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Daily Howler: Hundt got mad--but wouldn't name names! We Dems just don't seem to care
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WHEN DEMS (DON’T) ATTACK! Hundt got mad—but wouldn’t name names! We Dems just don’t seem to care: // link // print // previous // next //
THURSDAY, SEPTEMBER 6, 2007

REINVENTING AGAIN: They seem to live for one thing—to make shit up. Case in point: The Post’s Matthew Mosk, who reinvented a “Week That Was” in yesterday’s “news report.”

Mosk was discussing Oprah Winfrey’s endorsement of Obama. Carried away with his narrative power, Mosk began to reinvent the way our nation got in the
mess it currently finds itself in:
MOSK (9/5/07): How powerful can an association with Winfrey be? On Sept. 19, 2000, George W. Bush trailed Gore in the Gallup-CNN-USA Today poll by 10 percentage points, and struggled particularly with women voters. Then he sat down on Winfrey's couch. They talked about his decision to quit drinking, his love for his wife and daughters, his religious faith and the legacy of being a president's son.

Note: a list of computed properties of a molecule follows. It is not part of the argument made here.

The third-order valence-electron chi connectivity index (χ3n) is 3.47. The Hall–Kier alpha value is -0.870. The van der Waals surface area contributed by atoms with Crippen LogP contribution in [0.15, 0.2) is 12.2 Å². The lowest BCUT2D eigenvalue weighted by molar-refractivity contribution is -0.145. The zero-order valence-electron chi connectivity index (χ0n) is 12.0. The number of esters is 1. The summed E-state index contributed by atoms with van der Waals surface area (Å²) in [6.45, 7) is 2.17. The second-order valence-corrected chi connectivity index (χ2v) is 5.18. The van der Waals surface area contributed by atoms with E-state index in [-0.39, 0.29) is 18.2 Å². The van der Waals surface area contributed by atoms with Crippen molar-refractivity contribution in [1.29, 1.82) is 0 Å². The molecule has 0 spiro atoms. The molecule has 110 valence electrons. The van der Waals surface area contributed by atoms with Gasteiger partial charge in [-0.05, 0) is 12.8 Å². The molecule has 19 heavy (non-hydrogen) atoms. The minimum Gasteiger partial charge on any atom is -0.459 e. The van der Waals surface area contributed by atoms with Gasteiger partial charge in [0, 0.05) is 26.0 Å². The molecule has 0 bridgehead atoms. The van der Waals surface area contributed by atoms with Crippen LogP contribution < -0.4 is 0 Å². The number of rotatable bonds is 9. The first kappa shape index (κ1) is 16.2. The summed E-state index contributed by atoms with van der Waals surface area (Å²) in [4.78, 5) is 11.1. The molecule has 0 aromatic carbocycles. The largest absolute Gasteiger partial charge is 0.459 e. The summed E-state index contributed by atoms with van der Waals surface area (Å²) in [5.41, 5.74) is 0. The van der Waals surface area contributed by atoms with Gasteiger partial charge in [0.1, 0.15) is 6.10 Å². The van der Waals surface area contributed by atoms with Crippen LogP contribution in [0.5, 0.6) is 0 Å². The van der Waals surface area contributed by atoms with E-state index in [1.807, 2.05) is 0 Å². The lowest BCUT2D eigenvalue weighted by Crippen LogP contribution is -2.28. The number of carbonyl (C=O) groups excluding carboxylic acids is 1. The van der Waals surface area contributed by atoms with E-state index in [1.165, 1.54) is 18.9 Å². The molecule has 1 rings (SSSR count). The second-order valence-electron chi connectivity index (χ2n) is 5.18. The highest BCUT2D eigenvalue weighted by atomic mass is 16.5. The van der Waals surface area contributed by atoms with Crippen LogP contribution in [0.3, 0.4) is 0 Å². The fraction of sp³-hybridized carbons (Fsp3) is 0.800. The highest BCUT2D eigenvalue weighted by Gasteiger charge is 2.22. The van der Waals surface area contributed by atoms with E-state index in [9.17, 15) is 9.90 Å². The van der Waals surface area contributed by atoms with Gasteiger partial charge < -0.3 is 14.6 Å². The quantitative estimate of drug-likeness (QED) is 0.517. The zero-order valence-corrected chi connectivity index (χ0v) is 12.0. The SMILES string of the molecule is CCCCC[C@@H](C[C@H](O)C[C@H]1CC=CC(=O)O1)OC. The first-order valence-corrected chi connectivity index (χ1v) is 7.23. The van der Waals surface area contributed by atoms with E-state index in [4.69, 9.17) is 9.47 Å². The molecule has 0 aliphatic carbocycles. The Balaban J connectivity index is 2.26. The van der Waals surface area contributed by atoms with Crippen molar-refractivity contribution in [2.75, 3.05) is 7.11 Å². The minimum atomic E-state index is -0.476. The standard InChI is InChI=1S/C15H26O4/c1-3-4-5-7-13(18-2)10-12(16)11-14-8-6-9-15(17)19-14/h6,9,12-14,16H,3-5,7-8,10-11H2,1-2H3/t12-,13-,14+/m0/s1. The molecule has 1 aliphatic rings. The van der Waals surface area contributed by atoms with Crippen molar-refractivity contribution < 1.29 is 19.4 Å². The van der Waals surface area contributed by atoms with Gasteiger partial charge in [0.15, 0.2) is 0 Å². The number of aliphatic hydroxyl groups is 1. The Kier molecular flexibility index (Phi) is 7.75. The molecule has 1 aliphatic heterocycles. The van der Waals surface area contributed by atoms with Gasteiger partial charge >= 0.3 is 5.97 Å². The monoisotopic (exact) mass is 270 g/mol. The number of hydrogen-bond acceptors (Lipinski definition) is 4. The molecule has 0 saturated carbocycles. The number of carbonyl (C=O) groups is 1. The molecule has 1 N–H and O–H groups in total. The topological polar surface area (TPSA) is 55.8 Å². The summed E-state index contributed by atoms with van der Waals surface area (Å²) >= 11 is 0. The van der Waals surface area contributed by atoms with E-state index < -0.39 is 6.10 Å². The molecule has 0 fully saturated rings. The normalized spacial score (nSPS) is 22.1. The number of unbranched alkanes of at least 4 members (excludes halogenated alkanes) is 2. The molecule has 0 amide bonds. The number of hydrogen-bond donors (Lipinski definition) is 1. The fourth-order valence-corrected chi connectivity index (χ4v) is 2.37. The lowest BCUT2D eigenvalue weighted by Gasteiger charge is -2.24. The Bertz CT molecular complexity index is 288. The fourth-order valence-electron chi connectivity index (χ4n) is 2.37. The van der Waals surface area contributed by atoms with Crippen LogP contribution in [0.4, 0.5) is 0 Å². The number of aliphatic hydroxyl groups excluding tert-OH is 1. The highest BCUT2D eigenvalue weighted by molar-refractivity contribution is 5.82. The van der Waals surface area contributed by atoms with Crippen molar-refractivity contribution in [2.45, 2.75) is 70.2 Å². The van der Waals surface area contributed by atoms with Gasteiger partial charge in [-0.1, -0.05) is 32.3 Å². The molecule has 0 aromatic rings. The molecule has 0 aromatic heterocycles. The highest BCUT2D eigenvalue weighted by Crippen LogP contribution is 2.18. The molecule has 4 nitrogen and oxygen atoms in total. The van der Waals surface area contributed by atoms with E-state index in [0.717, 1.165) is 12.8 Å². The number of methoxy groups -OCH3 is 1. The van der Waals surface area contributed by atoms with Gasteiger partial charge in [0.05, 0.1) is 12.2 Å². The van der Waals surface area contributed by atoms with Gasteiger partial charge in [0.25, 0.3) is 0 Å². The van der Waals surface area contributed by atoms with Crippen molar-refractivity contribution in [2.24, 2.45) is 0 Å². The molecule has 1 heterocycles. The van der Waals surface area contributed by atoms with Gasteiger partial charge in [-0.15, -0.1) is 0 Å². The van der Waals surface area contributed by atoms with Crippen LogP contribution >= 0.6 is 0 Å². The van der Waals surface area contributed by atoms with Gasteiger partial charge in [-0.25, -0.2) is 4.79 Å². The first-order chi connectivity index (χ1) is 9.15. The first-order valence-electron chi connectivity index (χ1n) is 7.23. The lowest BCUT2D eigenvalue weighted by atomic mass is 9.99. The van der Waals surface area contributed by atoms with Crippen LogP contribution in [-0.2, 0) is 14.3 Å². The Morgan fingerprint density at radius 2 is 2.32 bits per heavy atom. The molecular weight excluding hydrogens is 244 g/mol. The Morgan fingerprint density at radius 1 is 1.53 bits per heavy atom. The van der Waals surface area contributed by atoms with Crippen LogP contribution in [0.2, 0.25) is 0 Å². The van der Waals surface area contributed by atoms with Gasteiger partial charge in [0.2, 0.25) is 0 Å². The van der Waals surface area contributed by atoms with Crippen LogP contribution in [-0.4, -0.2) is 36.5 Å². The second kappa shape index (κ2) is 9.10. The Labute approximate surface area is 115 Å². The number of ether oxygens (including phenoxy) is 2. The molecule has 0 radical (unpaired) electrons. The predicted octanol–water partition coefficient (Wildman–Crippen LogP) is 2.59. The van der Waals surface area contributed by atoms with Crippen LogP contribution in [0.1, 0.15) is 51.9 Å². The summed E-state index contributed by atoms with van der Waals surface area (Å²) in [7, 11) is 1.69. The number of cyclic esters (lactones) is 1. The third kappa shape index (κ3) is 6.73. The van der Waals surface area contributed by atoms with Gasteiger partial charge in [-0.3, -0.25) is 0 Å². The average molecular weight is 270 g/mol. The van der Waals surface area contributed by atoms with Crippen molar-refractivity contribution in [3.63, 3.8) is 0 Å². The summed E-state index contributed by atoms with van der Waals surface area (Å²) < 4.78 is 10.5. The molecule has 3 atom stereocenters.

The following week, the same poll showed Bush with a two-point advantage—a statistical tie. News reports called it the "Oprah bounce."
News reports called it the “Oprah bounce?” We’d studied Campaign 2000—obsessively. And frankly, we couldn’t remember anyone using that phrase in any reports. (We did recall the varied events of the week in question. More below.) And so, we fired up the Nexis, hoping to learn why we couldn’t remember those alleged “news reports.”

It turned out there was a very good reason. Mosk’s exuberance to the side, those “news reports” don’t seem to exist.